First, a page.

-          “Fight those who believe not in Allah nor in the Last Day, nor hold that forbidden which hath been forbidden by Allah and His Messenger, nor acknowledge the Religion of Truth, from among the People of the Book, until they pay the tribute with willing submission, and feel themselves subdued.” (9:29)

The “people of the Scriptures”—as a term— explicitly means the Jews and the Christians; however, we can also add to them the Sabeans. These groups have three options: either to fight the Muslims to death, convert to Islam, or “pay the tribute with willing submission, and feel themselves subdued.”

The second kind of the “Other” in Islam presumably includes anyone who is neither a Muslim nor belongs to the “people of the Scriptures.” This is practically the rest of humankind. These people have two terrible choices. Since that they cannot “pay the tribute with willing submission and feel themselves subdued,” they have to either convert to Islam or to fight the invading Muslims to death.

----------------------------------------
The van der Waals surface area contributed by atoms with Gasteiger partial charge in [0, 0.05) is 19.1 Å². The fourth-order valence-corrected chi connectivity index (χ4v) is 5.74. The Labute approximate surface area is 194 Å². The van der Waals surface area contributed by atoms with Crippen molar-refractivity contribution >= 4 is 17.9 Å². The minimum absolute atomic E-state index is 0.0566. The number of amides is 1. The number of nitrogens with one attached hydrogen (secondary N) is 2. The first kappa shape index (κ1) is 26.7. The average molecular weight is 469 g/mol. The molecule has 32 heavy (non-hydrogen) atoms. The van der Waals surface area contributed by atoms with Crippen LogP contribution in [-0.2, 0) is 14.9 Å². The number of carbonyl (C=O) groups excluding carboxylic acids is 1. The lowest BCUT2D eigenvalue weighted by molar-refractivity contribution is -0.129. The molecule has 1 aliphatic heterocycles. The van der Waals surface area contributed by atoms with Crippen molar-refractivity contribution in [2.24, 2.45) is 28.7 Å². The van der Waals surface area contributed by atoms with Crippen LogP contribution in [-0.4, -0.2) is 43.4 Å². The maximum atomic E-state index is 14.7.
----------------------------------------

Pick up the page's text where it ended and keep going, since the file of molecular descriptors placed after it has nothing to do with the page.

2 – Slavery in Islam:

Expectedly, Islam was in harmony with the spirit of the age in which it was produced. The Quran does not prohibit slavery, yet at the same time it ironically forbids some of the then common practices which were far less threatening to humanity than slavery, such as “intoxicants and gambling, (dedication of) stones, and (divination by) arrows,” (Quran 5:90).

To be fair, one must acknowledge that Muhammad however did encourage freeing slaves as part of redeeming one’s sins. In several verses of the Quran, we read about "freeing a slave” as expiation for sins:

-          Never should a Believer kill a Believer; but (if it so happens) by mistake, (compensation is due); if one (so) kills a Believer, it is ordained that he should free a believing slave, (4:92)